Home Beekeeping

February 19, 2021

Video Transcript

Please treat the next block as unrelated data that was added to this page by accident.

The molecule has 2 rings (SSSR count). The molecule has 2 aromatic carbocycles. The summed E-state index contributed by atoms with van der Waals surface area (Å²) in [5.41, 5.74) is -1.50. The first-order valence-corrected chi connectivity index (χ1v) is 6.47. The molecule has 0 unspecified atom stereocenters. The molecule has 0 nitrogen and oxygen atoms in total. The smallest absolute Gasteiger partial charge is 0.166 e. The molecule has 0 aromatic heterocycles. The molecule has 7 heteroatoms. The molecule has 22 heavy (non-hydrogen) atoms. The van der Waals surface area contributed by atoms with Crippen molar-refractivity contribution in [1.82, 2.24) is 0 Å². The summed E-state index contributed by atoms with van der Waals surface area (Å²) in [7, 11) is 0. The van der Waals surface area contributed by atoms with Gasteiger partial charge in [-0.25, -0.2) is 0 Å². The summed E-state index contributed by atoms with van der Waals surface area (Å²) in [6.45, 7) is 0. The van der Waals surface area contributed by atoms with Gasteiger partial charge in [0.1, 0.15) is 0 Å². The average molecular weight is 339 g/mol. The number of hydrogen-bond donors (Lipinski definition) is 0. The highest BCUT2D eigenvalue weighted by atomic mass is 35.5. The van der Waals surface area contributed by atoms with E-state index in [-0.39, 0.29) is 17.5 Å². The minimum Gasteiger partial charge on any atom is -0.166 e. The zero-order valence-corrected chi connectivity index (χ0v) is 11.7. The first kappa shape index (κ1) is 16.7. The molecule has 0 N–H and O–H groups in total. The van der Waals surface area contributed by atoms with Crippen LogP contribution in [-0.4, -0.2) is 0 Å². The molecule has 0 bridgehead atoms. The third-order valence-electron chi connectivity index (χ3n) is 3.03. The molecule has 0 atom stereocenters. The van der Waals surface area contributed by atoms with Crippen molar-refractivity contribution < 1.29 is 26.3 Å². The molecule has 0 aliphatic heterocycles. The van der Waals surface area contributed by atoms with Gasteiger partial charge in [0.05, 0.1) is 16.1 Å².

- Good afternoon, everybody. Welcome to the Michigan Ag Ideas to Grow, virtual conference. Many of you have already been with us. So this primary may sound familiar. This session is being recorded. Should you choose to live your video on, be aware, it may appear in the recording. I have gone ahead and muted everybody. And we are gonna have a question and answer session towards the end, at which point I will allow participants to unmute themselves. Recording for this session and all sessions are gonna be posted a few weeks after the conference. My name is Christopher Miller. I'm a horticulture educator with Southwest Michigan, as many of you already know. It's my pleasure to welcome you to this session. This is the beekeeping session with Ana Heck. Now this session is eligible for RUP credits. So if you're interested in receiving those credits, let me pull up the instructions here. Here we go. If you're interested in receiving those credits, you're gonna wanna stay on on this call, on the Zoom call for the entire session. You need to use your full name in the chat or you can message me privately with your full name and email address, so I can make sure that you get the instructions later on to finish the evaluation. We'll also be posting that same evaluation link at the end. It's short, less than five minutes and will allow you to get the full credit for your RUP. Okay. Before we get started, I would like to go ahead and thank our sponsors shown on the screen. Their generous support allows us to offer this event at no charge. And we are also able to offer a scholarship for high school and current college students. I'm gonna post this link in the chat where you can take a screenshot here, that way you don't have to type it out yourself. Okay. And as we have with the other sessions we have a short video that I'd like to share with you. - Mom. I don't feel so good. - What seems to be the trouble Timmy? - My tummy hurts and I don't want to puke. I got diarrhea and it has blood in it. - Ooh, that sounds like campylobacter. Have you been snuggling with your chicken again? - Yes, mom. I can't help it. She's so soft and warm. It feels good to kiss her and squeeze her. - [Narrator] Two souls separated by fate and disease. (upbeat music) Welcome to another installment of, the chicken came first. The continuing saga of a boy and his chicken. - There's good reason I tell you not to cuddle your chicken Timmy. The CDC says not to let children under five around chickens. - But mom, that's a whole year away. - You also need to stop having tea parties with her in the kitchen. The CDC says you should never eat or drink around poultry and to keep them out of areas where food is prepared. - But mom I clean up all her poop. - That's where nasty bacteria like campylobacter and salmonella come from Timmy. That's what makes you sick. - Mom. - It's over to me. You can't go on like this. (upbeat music) - [Narrator] Later that day. - Mom says I can't kiss for anymore or hold you until I'm five. (hen clucking) We can't have tea in the kitchen anymore. I'm sorry, Erma. (hen clucking) - [Narrator] In 2020, 1,722 people were sickened in all 50 states from backyard poultry. Of these, 333 were hospitalized and one person died. 24% of the ill were under five years old. Tell children under five to not cuddle their chickens. (soft mood music) - Okay, well, that's some groom news from the department of human and health services. If you'd like to learn more about food safety as it relates to backyard poultry, visit MSU Extension and use our search tool to search for food safety tips. All right, now let's go ahead and jump into today's presentation. If you have any questions during the presentation, please put them in the chat. For today's session, we're gonna address questions at the end, okay? And Ana, you can go ahead and grab the screen. - Awesome, thank you so much. It's great to be here. Really looking forward to talking to you all about beekeeping. So my name is Ana Heck, I'm an AP culture extension educator. So I work a lot with beekeepers and honeybees and people interested in pollinators. So also I work a lot with growers and pesticide applicators to talk about pollinators and supporting their health. So today we're going to talk about getting started with beekeeping in Michigan. As you'll find out from my presentation, beekeeping is not just really easy and simple. So we're not going to go over everything you need to know in order to be a beekeeper. But I am going to talk to you today about, a little bit about what the honeybee colony is like, where you can go for resources and what factors you should consider, to help you to figure out if you want to be a beekeeper. So here's our website. It's the Michigan Pollinator Initiative. It's pollinators.msu.edu. At the top, we have a tab for beekeepers and we have lots of really great resources listed there. I also work on a Michigan Managed Pollinator Protection Plan. This is a plan that's aimed to reduce pesticide exposure from pollinators. So I work a lot with gardeners. Well, now starting with gardeners but mostly growers and pesticide applicators, beekeepers, public, to try to figure out how we can keep our bees healthy. So if you're interested in learning more you can always feel free to reach out. We have a couple of Facebook pages. One is @MichiganPollinstorInitiative, and one is @MSUHoneyBees. And that's where we post a lot of information and resources for people who are beekeepers or people who are just interested in pollinators. All right, so we're gonna jump in. Here are the topics I'm going to cover. First. We're going to start with an introduction to the members of the colony. Then we're going to talk about what do honeybees need? What are you getting into? Where can you go for resources? And finally, how can you help bees? So here we have a photo of a worker, drone and a queen. So the worker is a female, workers are females. Most of the bees in the colony are workers. And the workers, for honeybees they have stingers that are barbed, so they can stink as a defense mechanism and they have barbed stingers so that means the stinger gets caught in your skin when they sting you. And the worker is really having an appropriate name because they do most of the work that needs to get done in the colony. In the middle, we have our drone. So drones are male bees. In the summer, there's about five to 20% of the bees in the colony are drones. And in the winter, there are very few drones because the workers will kick the drones out before going into winter. So drones are male. They don't have stingers. And that their purpose is really to find queens from other colonies to mate with. So they'll go, they'll hang out in a group up in the sky and they'll wait to see if a young new queen from another colony comes by to give them the opportunity to mate with her. And if they're successful, they'll die within a few hours. Finally, we have our queen. She's on the right. She does have a stinger, but it's not barbed. So that means she doesn't die when she stings. And very, very few people are stung by queen honeybees. And you know there's normally just one queen in the colony. There are some exceptions where we'll have more than one but normally there's just one queen in the colony. And the colony is just what we call the group of bees. So it's all the workers, drones, queen, combined with the brood, which we'll talk about too. So here's a nice photo of the queen. You can see there's a nice circle of worker bees around her. They tend to her they spread her pheromones around the colony. They feed her. A lot of people think that the queen must have the coolest job because she has the coolest title. But really I think her job is pretty boring. She is mostly just laying eggs all day long. So in the summer she can lay 1500 to 2000 eggs per day. You can see this is a photo of the hexagon whack cells and then there's an egg at the end of each of those cells. So she is mostly just laying eggs throughout the spring, summer and early fall. Those eggs develop into larva. This is the larval stage. And at this stage, the worker bees will feed them food so that they can grow and develop. Once they reach a certain age they give off a chemical signal or a pheromone that lets the worker bees know that they're ready to be capped off with wax. So the worker bees will cap off their cells and this is so that they can enter the pupil stage. So, right, we have in this photo, here is a lot of what we would call sealed brood or honeybee pupa All right, this is our drone or male. So the really big guys, like I said, they're mostly just on a mission to see if they can find a queen to mate with. When queens are young, they need to they will go on a mating flight sometimes more than one, and they will meet with a number of drones. So normally it's we say maybe an average of 15 to 20 drones but it can be more than that. And the queens after they're done with that phase of their life, they will not mate again. So they're actually able to store the sperm from the drones and their sperms are thicker so that they can lay fertilized eggs. Here's another drone just for comparison. So the drones in the middle with those really big eyes and he is surrounded by some female worker bees. And here we have our workers. And our workers, like I said they're the ones getting stuff done in the hive. So when they're younger, they have a lot of in hive tasks. So they will clean the cells. They'll feed the young developing brood. They have a gland in their abdomen that produces little tiny flakes of wax. And so they'll use those flakes of wax to build the comb. And they'll store the pollen and (indistinct) the nectar, and then once they're older that's when they really start doing a lot more of the foraging. So they'll leave the hive, they'll fly and they are searching for nectar and pollen from flowers as well as water, to bring back to the hive and tree resins. And we call those tree resins propolis when they're back in the hive. So the older bees are the ones who do more of that foraging and they're also more likely to stay in the (indistinct) colony. All right, so next we're gonna get into what do honeybees need? And we'd like to talk about our honeybees. Like they're an animal or like livestock. So we have here a cute little photo of a dog and that's kind of reviled the size. You know, if we took all our honeybees and weighed them and figured out their size it'd be close to that size of dog. Although the honeybee colony does grow and decrease in size throughout the season. So one thing just like dogs, our honeybees need food. So they do get a lot of food from the environment, from flowers. But we also need to think about areas where they won't find food. So especially in grasses or certain crops that might not have pollen and nectar for our bees. So they need a combination of honey and pollen that gives them their carbohydrates, proteins, fats vitamins, and minerals. And these carbohydrates are what give them energy. So they get this from nectar, which they dry and turn into honey, or when beekeepers feed them sugar water. And so this is a really important source of food for older bees, so that they have the energy to do their long flights. Forging bees will fly an average of two miles from the hive when they're foraging, and then they also need this honey right now during the winter so that they can consume that food and generate energy to shiver and generate heat and stay warm. Another thing that you need is protein. So this is what they get from pollen. And this is really important for younger bees and then the developing brood. So bees get protein from pollen, but also beekeepers will sometimes give colonies what we call a pollen substitute, or protein patty, so that they can get the nutrition they need if they can't bring it in from the environment. So this is really, a lot of times people don't realize how important it is for beekeepers to feed their colonies at certain times of the year. And we can see bees die from starvation and this is really preventable death. So something we focus on. So we feed our bees when the colony is very small, when we're asking them to draw out combs. So in order for those worker bees to produce those wax flakes, they normally need either incoming nectar or sugar water to have energy to do that. We feed them when there's not enough food available in the environment, when they're sick or when the weather is prohibiting foraging. So this is really common here in Michigan in the Springs, that sometimes we just have cool or wet weather that doesn't allow our bees to go out and get pollen and nectar from flowers. And then finally, when they don't have enough stores. So especially going into winter keepers, evaluate how much honey their colonies have so that we can make sure that they have enough honey to survive the winter or enough food. So bees can get food from the environment if there's enough food available. So that means the right type of blooms, it's in their flight range. So I said that bees will fly about two miles for food. From their hive, they will go further if they need to. It depends if the plants are putting out nectar and if they have the workers to get it. So they have to have a lot of worker bees and they have to be the right age where they can go out and forage. And we need the right weather. And they need to have enough time to process and store their food. So food is a really big, important, piece of beekeeping is evaluating to see if our colonies have enough food and making sure that we're feeding them if they don't. Another thing that bees need is water. So a strong hive will use over one quarter of water per day. And so oftentimes beekeepers will leave a water source for their bees near the hives. Bees are pretty good and resourceful at finding water but sometimes you don't want them to be resourceful if you live in an urban area and they find your neighbor's pool or your neighbors hose that stripping because sometimes people don't like these guests. So generally it's good practice to leave a water source for your bees near their hives. Bees also need shelter like your dog does. So we keep our bees in the hives. There's different hive styles. This is a photo of the langstroth hive style which is really commonly used. So when other places in more tropical places bees don't need a structure to survive. They can just have their comb out in the open on a tree branch, but in places here in like the Northern US, they need a cavity so that they can survive the winter. So if they're looking for a home out in the wild they're going to look for a tree cavity normally but we keep our bees here in these boxes which makes them much more easier, makes it very easy for us to manage them and inspect them. Finally, bees need medical care. And this is a piece of beekeeping where that really requires a lot of attention. So we have a, so all of our honeybee colonies have this parasitic mite that's called the varroa mite. And it's really hard on the bees because it feeds on their fat bodies and it spreads diseases between bees. And so the mites are in the colonies. They pass diseases between bees in the colony and they can also spread from colony to colony. And so beekeeping management is a lot about varroa management, and we know that all of our colonies have this mite and really it's a matter of knowing what level these mites are at, so that we can decide when we need to intervene and manage the mites. But this is when you hear about high levels of honeybee colony losses. A lot of times it's attributed to this mite and the diseases that it spreads. So here you saw earlier, some pictures of some healthy brood, here is some unhealthy brood. This is really sick brood, and it's associated with very, very high mite levels. So you can see in the cells, a lot of the brood looks like it's melting and sunk in, and that is not healthy brood. Those brood will not survive. There's also some other diseases. So these are a few diseases that we'll see for the brood. So chalkboard, European foulbrood and American foulbrood. So a lot of what we're doing as beekeepers is learning to recognize when our bees look healthy or when they're not healthy, learning to know when we need to intervene. And for some of these bacterial diseases oftentimes beekeepers will need to apply antibiotics. (indistinct), what are you getting into? So our job as beekeepers is to make sure that the needs of our bees are being met, and if they aren't, to step in and take care of them. So I think a lot of times people have this idea that, Oh I just wanna have a small little hive in my backyard and just leave the bees alone, and because of where we're at with beekeeping in places like Michigan, colonies just won't survive if you leave them alone, they need to be managed like other livestock or managed, or they need to be taken care of like other animals are taken care of. So this is a graphic that Dr. Megan Millbrook put together that shows some of the beekeeping management throughout the season and what the colony does. So I'm not showing this to you so you know every single step, but I am sharing it to you so you can see that there are a lot of different steps that we need to take during beekeeping, and a lot of it is related to the time of year and what's going on in the environment. So it is a very hands-on activity. And a lot of times we lose honeybee colonies over the winter, so people think that it has something to do with harsh winters here. I will tell you that I started, I used to work in Minnesota with bees. There's lots of beekeepers who are very successful in Canada. It's not really the harsh winters that are a big concern to us. What is a concern is if our bees are healthy enough to go through the winter. So if colonies aren't kept healthy throughout the season, they have a really hard time surviving the winter. Healthy bees however, the would cluster, they'll use the muscles and their sources to shiver and generate heat, and they would consume honey to generate energy. And that's just how they spend the winter. they're very, very good at surviving the winter, if they're healthy. So here we have on the right, this is the cluster of bees. This is what it looks like if we split it open. But normally it's just a ball or a bee, a ball or cluster of bees. And then on the left, we have a photo of a couple hives that were wintered. So we sometimes put a wrap on them, but really they're very good at surviving cold temperatures, if they're healthy. So as a beekeeper you're asking yourself, what do they need? Are those needs met? And what do I do to meet them? And a lot of beekeeping is understanding the biology, so that you know what bees need. So here we have two photos. It might look like bees are doing similar things but they're communicating very different things. So on the left, our bees are giving off a pheromone called nasonov, it's an orientation pheromone. You can see there's kind of a white band, near the tip of their abdomen. This is a pheromone that we as people can smell it, smells very lemony, and it's just the bees trying to stick together. So there's different times in their life cycle, where they need to use this pheromone so that they can stick together. And it's not defensive. So it's one that I really enjoy. The photo on the right, the bees also sticking her abdomen up, but you might notice that her stinger is out, and there's even a little drop of venom on that stinger. And so this is her communicating that she senses a threat. So she's giving off alarm pheromone. People can also smell this pheromone. It smells kind of like artificial banana or a really brown banana. And this is a chain reaction. It will encourage other bees to also give off alarm pheromone or even the sting. So as beekeepers, we're paying attention to these signs and understanding what bees are communicating, so that we can better manage our colonies. There's also other pheromone inside the hive. So the brood gives off different pheromones, and so does the queen. So the colony will know if it has a queen based on whether or not the queen pheromone is present. So here, this is a pretty cute photo of bees. But a lot of times when they are looking up at us, it's the first sign of defensive behavior. And so as the beekeeper, this is when I know I might wanna use a puff of smoke to cover up that alarm pheromone. Here's another photo. And so our job is to understand the cues that affect bees and to understand how the bees are responding. Really, I worked with the University of Minnesota bee lab that is kind of a leader in a lot of ways. And they always said that one of our steps as beekeepers is just to understand the biology, because that helps us be much better beekeepers. Another thing, so we think about our honey bees as a super organism. So instead of just thinking about reproduction on the individual level with the queen laying eggs, we think about the colony itself as a unit, as that dog-like unit, and that colony needs to reproduce. And the way that honeybees reproduce, is by swarming. So this is common in the spring. The queen will leave with about half the bees and the colony, and they'll first find a meting spot. So this is these photos here of the meting spots where they congregate. And then workers will go and try to find a new home. And they actually use a dance language to communicate where that new home is. So it's called the waggle dance. So waggle , waggle , waggle , and then come back around waggle waggle , waggle, come back around. And the lanes that they're waggling is relative to the distance of the site. And they also waggle in the direction. So they are communicating direction and distance to other bees who will go check out the new home it might be a tree cavity, and then they come back. And once enough bees agree, the whole swarm will leave and establish a new home. So for us as beekeepers, we are oftentimes trying to deter swarming. So we will split our colonies in the spring. So to deter them from swarming, because we don't want them accidentally moving into the siting of someone's house or somewhere where we can't manage them. We're also paying attention to the environmental cues. So, what is going on in the environment? You can't be a beekeeper without paying attention to what plants are in bloom, where are the bees getting their nectar and pollen from, what's nectar flows are coming up next. And then all be keeping is local. So it's really good if you can try to join a local club and learn from people in your area, even within Michigan, there's just a lot of differences based on where you are. So here are some hives from Jamaica, Harrison hives in Nicaragua. And the management that we do is really different based on location. Here are colonies of Michigan, early in the spring. And one thing I really like about beekeeping is that it's part science, biology, and objective. And then a lot of the management and decisions we make are more like art, and they're more subjective. So if you're looking for something, because you want to just know everything that there is on this topic and consider yourself to be an expert, I'll say beekeeping is probably not right for you. A lot of people like beekeeping because there's always something new to learn. A lot of beekeepers do things differently, and there's not just one right way to do things. But, if you read something about beekeeping, it may not be true. It may be true, but not for Michigan. It may be true for Michigan, but not your operation. It may be true for Michigan and your operation, but not for this year. So there's a lot of information out there on beekeeping and finding the right sources for you is really important. And your bees also provide local information. So you should be paying attention to what's going on your colony and using that as additional information to figure out what your bees need. If you choose to be a beekeeper, you are bringing a sensitive animal into an area where it doesn't belong and can no longer thrive. So I think, one point that's really important here is that, our honeybees are not native to the Americas. And because of these parasites and diseases that they're facing, they really have a difficult time thriving in most parts of the US. So again, we really are thinking of our honeybees more like livestock or an animal that needs to be taken care of, not just as something that can be left alone and to fend for itself. So beekeeping is making sure that they are free from pests and disease and that they have enough food. So you can see here, this is the native range of apis mellifera, which is our honeybee. So they definitely have a native range in Northern areas, and colder climates, but they aren't native to the Americas. So if you're thinking about getting started, one thing to consider is the expense. It can be really expensive to get started in beekeeping. And a lot of times, people who are interested in doing this as a side business, don't recognize how expensive it is to get started. And you might not even have extra or surplus honey to sell your first year. So hives depending on where you get them are gonna be out $300 each. We suggest that beekeepers start with two to three colonies because that allows them to troubleshoot if they have issues. So some of the parts in the hives are interchangeable. And for example, if one of those hives or one of those colonies goes queen less, I can give it a frame of eggs from the other colonies so that they can raise a new queen. You'll want a veil or a beekeeping suit, depending on your preference, how comfortable you are with getting stung, you will need a smoker and a hive tool that's what we use to separate the boxes and the frames. As I mentioned earlier, bees collect resins from trees which turn into propolis, which is really cool. And it's very effective at kind of gluing different hive parts together. So we basically are using a pry bar in order to go through these hives. And there's also just a lot of supplies that you'll need. So medication, so varroa treatments, honey jars and labels, replacement queens if you need them, feeders, sugar for feeding, and epi pen. So there's a lot of different costs associated with keeping bees. So, where can you get started? The best suggestion we can give you if you want to get started, is to wait, to learn more and work with someone who is an experienced beekeeper for at least a year. So we'll suggest that you take a class on beekeeping, read some books, do a lot of learning about what honey bee biology and beekeeping, buy a beekeeping suit. Wait to buy the rest of the beekeeping equipment, but buy the suit so that you can go in and work with other beekeepers and learn from them. Join a club, there's over 30 clubs here in Michigan. So that's a great resource for you to connect with local beekeepers, and find a mentor. And a lot of times, people who are interested in mentoring it's hard for them to go to you to see your bees, but they're oftentimes very open to you coming to see their bees with them. Because that allows them to get their work done, it's an extra set of hands on the yard. And then that gives you an opportunity to see, you know, how comfortable you are around bees, is this really the right thing for you. We do have an upcoming beekeeping conference where you can learn more. So the Michigan Beekeepers Association which is our statewide club, is hosting a virtual spring conference. It will be Wednesday, Thursday, and Friday evenings, so March 3rd through 5th. And then all day on Saturday March 6th. And the Saturday has four different tracks, one of them is just on beginning beekeeping. So if you think you want to be a beekeeper, I really suggest that you sign up for this whole day, at least the Saturday conference, but really all the topics I think are going to be great. But learn more about beekeeping or find another beekeeping class to join. I also suggest that you find a local beekeeping club. So if you go to MichiganBees.org, that's the website for Michigan Beekeepers Association. And there is a link to Michigan bee clubs. So that's where we'll have a map and show you the different bee clubs in our state. All right. And finally, how can you help bees? We find that a lot of people are interested in beekeeping because they want to do something to help bees. And the reality is that the best way to help bees is to plant flowers. So we aren't in a position where we need more beekeepers, new beekeepers lose a really high percentage of their colonies, but we are in a position where we definitely need more people to be planting flowers for bees. So that's the best way. And then also learn about other bees. So I just talked today about honeybees. Honeybees are just one species here in Michigan. We have over 20,000 species of bees in the world and over 450 species here in Michigan. And a lot of these bees aren't getting the attention that they need or deserve. So learning about other species of bees is a great way to start. And many of these bees are solitary, so they don't live in groups like our honeybees or bumblebees do. So it's just sometimes even hard to notice them. And here's another graph to showing lots of different kinds of bee species. And then thinking about bees that are really in trouble. So we lose a large, large percentages of our honeybee colonies every year. It is something that our industry is concerned about because it's getting harder. It's hard to keep honeybee colonies alive. There's a lot of stress factors. But as beekeepers we are able to slip the surviving colonies. So overall in the last decade, we have an experienced at a client in the overall number of honeybee colonies in the US. So we're not at all worried right now about honeybees becoming endangered or going extinct. But we are worried about though some other bee species. So for example, the rusty patched bumblebee is on the endangered species list. It used to be found in Michigan. It hasn't been found here in decades. So paying attention to these other species is really important. If you're interested in learning more about pollinators, which I hope you are, you can sign up for our pollinator champions course. So this is a free online course. It takes, we say about five to 10 hours to complete, depends on your pace. It's self-paced, you can see it doesn't have to be all in one sitting. You can come and go. And it's a really great way to learn about pollinators, pollination and how you can help. There's a lot of videos, articles, and fun activities. It's a free course, but if you take the free course and then you want the certification, that's $30 and we'll give you a certificate that you can print out and hang up anywhere in your home. And then we also give you educational materials. So we'll give you a presentation, so that you can do presentations on pollinators to groups, which really helps us get the word out. And plant flowers. So like MSU consumer horticulture team is a great resource for learning about pollinator plants, and how to plant for them. We also have some resources listed on our website. If you go to pollinators.msu.edu and click pollinator planting. There's also another project called Project Wingspan, that is working to have more plants and large-scale pollinator apprentice for bees. So you're interested in a large scale pollinator planting you could check out their project. And then finally, thinking about native bee housing and habitat. So this is pretty common. Now there are these little native bee houses and they're kind of stems where bees can lay their eggs. This is for some of our native bee species. But just leaving stems out in your garden, it's really important too. And leaving some ground on manage because some of our bee species make nests in the ground. All right. With that I'll say let's help bees hang in there. And I'm excited to hear what your questions are. - Thank you. Thank you, Ana. Okay. Let's take a look. So we have a good amount of time for questions and we have some in the chat. I'm gonna go ahead and change our settings here, so you can unmute yourself for your question, But let's get some that are already in the chat. Melville shares, michiganbees.org with us, as a good resource. Thank you. And Ruth asks, "Do wild bees benefit from the foods that beekeepers put out for their colonies." - Oh, that's a great question. So normally, when we as beekeepers feed our honeybees we're putting the feed inside of the hive. So we have different feeders where we can put sugars, water, or protein patties. So normally other bee species wouldn't be accessing that food. But there are a lot of flowers that can benefit both honeybees and other bee species. - Excellent. What are your other questions? You can pop them in the chat, or you can unmute yourself. If you don't have any questions, I am gonna pop the evaluation link into the chat, and you can use this link for your RUP credit. There it is. And if you don't have any questions, you can go ahead and head out. Remember if you are a master gardener attending this session you can take up to the entire length of the session for continuing education credits. So 35 minutes or so for this one. Okay. - Looks like there are a few good questions coming in. - Yep, here we go. Oh, they're all coming directly. You can chat - Oh, I see. generally now. Okay, let's see here. - Okay. Barbara asks, "Could you please go back to the slide of the bees near the end of the presentation?" You wanna share your screen again? - Yeah, absolutely. Scott Snyder says, "Great presentation." Thank you Scott. - And you'll have to tell me which slide you're looking for. - Okay. And Barbara, you can unmute yourself and let us know when we hit that slide or you can put it in the chat. - [Ana] This one? - [Barbara] That one. - [Ana] Okay great. - [Barbara] No, no, the one under it. One, more than bumble bees. - [Ana] Sure. So this is a free PDF handout that is available from the University of Minnesota bee lab. So you might be able to search for it. And this is showing the different the number of species we have in different groups of bees. - [Chris] Excellent. - [Ana] Yep. - [Chris] Okay. Let's see. Ruth asks, "Do wild bee homes need to be cleaned out?" - Oh, great question, Ruth. I love that question. So yes, that is one of the concerns is that you have a lot of bees close to each other that there is an opportunity for some diseases to spread. So definitely there is maintenance involved in those native bee homes. And we do have a great resource on our website. If you can't find it, just send me an email. But it is on how to establish and maintain native bee homes. - Excellent. And Lynn Stevens wants some myths busted or maybe verified. She says, "I've heard some native hives don't have pollen as nutritious for bees as native plants, true or false?" So native hives, native cultivar. - Yeah. So that, and Chris, you're more of a plant person. So feel free to jump in. But that is something I've heard from other people who study is that the native varieties oftentimes (indistinct) with the flower with these bees and some of our cultivars don't have the same nutrition available. - Yap. That's a good point. - Great. So I see here, what are the differences between the bees you showed in central America? Can you import bees from other locations? Great questions. So the bees in central America are also honeybees but there are different sub species that is of African origin. And, one of the things they're known for is being much better at defending their colonies than our bees here in Northern Michigan. So sometimes when I work on my bees here, I will be in a tank top, and I'll have a veil protecting my face. But I don't mind if I get sprung in the arm and I don't get stung too often, whereas bees in central America are very good at defending themselves. And you want to be fully suited up in order to work those bees. There's a lot of other differences too but really it comes down to them being different subspecies. As far as importing bees from other locations, the bee laws are really strict right now because there is a mite that hasn't showed up here yet in the US, it's called (indistinct). And because of the concern that it would come here, the laws are very strict. So for the most part, you can't just import a colony from another country to the US. There's some exceptions for queens or importing drone semen, but those need regulation and permission. - Okay. We've got some more questions in the chat. One of them came directly to me, so I'll read it out. I use Sevin Dust, Seven's of pesticide, right in my vegetable garden for tomato worms and cabbage worms. What can I do to apply this in a way that's safer for the bees? That's a great question. - Thanks, actually, we are coming out with a vegetable pollinator stewardship guide. So keep your eye out for that. That should be coming out pretty soon. - That's a very pertinent question too because I'm writing that set, that I'm writing the pesticide application section. (Chris laughs) - So yeah, so that's a great question. Most of what we encourage people to do is to avoid pesticides if they can, or if they need to use them to try to use them in a way that won't come into contact with bees. So if you can use them when plants aren't in bloom, that's better than using them when plants are in bloom. If you're applying to them to when plants are in bloom, hey, you should just always be making sure you're following the label to see if that's even allowed. If it is allowed, try to do it when bees aren't foraging. So normally that means in the evening after they've stopped foraging. So at least there's some time before bees would come into contact with that pesticide. All right, I have a question here. Bumblebee extinction slide. Interesting, if I could see later. So I'll pull that one up right now. And Chris, did you have any others? - [Chris] We have a few more but I'll let you get to the bumblebee one first. - [Ana] Great, so here's the bumblebee one. Oh, and here, this is a relevant question. So what is the cause of extinction for the bees that you mentioned? So this is the endangered bee, rusty patched bumblebee. And the short answer is there's still stuff that we're learning. A lot of it is multiple factors. So changing landscape not having as much forage and then also, you know bees having exposure to different pathogens and pesticides. So a lot of times these factors together can make it really hard on bees. For some of these bee species, there was concern about a specific disease that started spreading. That may be part of the reason why they're now on the endangered species list. Thanks Melville, good to see you here. We have another. - [Melville] Is anyone involved in bee genetic engineering? - That's a great question. There's a lot with queen rearing and artificial insemination for queens. I can't think about, I am not aware of any specifically with genetic really modifying honeybees. Not that I'm aware of. - The only person that I know of that might have anything to do with that is Dr. Jamie Ellis from University of Florida. He does a lot of bee husbandry. If anybody knows about potential genetically engineered bees, it'd be Dr. Ellis, University of Florida IFAS. - Thanks Chris. Yeah, he has a great podcast too. (indistinct) - Obviously, so entertaining. (Chris laughs) - Glad I found another podcast fan. All right, so great. This is a comic, KBS. So that's the Kellogg Bird Sanctuary has need of bee housing or tube near entrances for, for example. So that's somewhere. I don't know if they're open right now because of COVID but if they're open, that's a great place where you could go and see a native bee house. Another place you could see an example is on campus here. So in the horticulture gardens on MSU's main campus. Oh, awesome and now I'll put that link into the chat for the building wild bee houses. I appreciate that. Is there a source of info on which plants are more useful for bees? And so that's MSU's consumer horticulture team has some great tips sheets on plants for bees. And I see here that you're asking about plants that bloom very late (indistinct). Yes, absolutely. So we really want them to be thinking about planting for bees so that there's nectar and pollen available throughout the season. So there's some times of the year when we have flopped the plants in bloom but especially later in the season is when we oftentimes don't have as many plants in bloom and that's a real good opportunity to help our bees out. - And I'm gonna put a link in the chat. This is our gardening in Michigan. So that's some of the information that we have but you should also check out in Ana's resources as well. - Great, thank you Chris. - We have time for maybe one more question. This room is being used again at 1:00 PM for another presentation. So we've got to close down and open back up again. So let's see. Is there anything else that we haven't, Oh, Gretchen had a very well detailed question here. - Great. Can you read it to me? - Yep, so Gretchen says, "I always hear about planting for bees and don't just go out and buy bees but I've never heard anyone be a proponent to say to plant wheat or straw for lambs or don't buy lamps before you do a lot of apprenticeship and research. Why is that? Also what is a good place to get info for planting to support non-native bees? - Great, awesome. So I'm putting a link in the chat right now, if you have more questions and if you've questions about beekeeping or about planting for bees, our ask extension program has a great way to ask. So I'll just put the link there. I'll also try to stay on and just answer some of the questions in the chat if we don't answer them now. But I think for beekeeping it really is just a lifelong learning opportunity. I mean, a lot of people think it's pretty easy. I talk to beekeepers who've been keeping bees for decades and generations and they still tell me they feel like beginners sometimes because there's just always a lot to learn. You're working with a pretty complex, super organism that's different from a lot of other livestock we manage. So a lot of beekeepers definitely can get in over their heads, which is why we suggest, you know starting slow and learning from others. - Excellent. Okay. Well that is all the time that we have for this session. It's just about 12:45. Thank you everybody, very much. Remember if you're a master gardener, this session qualifies for continuing education credits. BMS is not open for entering continuing education hours. It will reopen shortly. So keep an eye out from Rifton Graham or from your local volunteer coordinator for whatever county that you were located in. Thank you very much. And join me in giving a round of applause for that excellent presentation. - Thanks everyone. You're a great group. Lots of good questions. Feel free to use the (indistinct) ask extension link to keep asking questions and I'll stick around for a little bit, so you can chat with me. - Okay, thank you everybody. - [Ana] Thanks everyone. (upbeat music)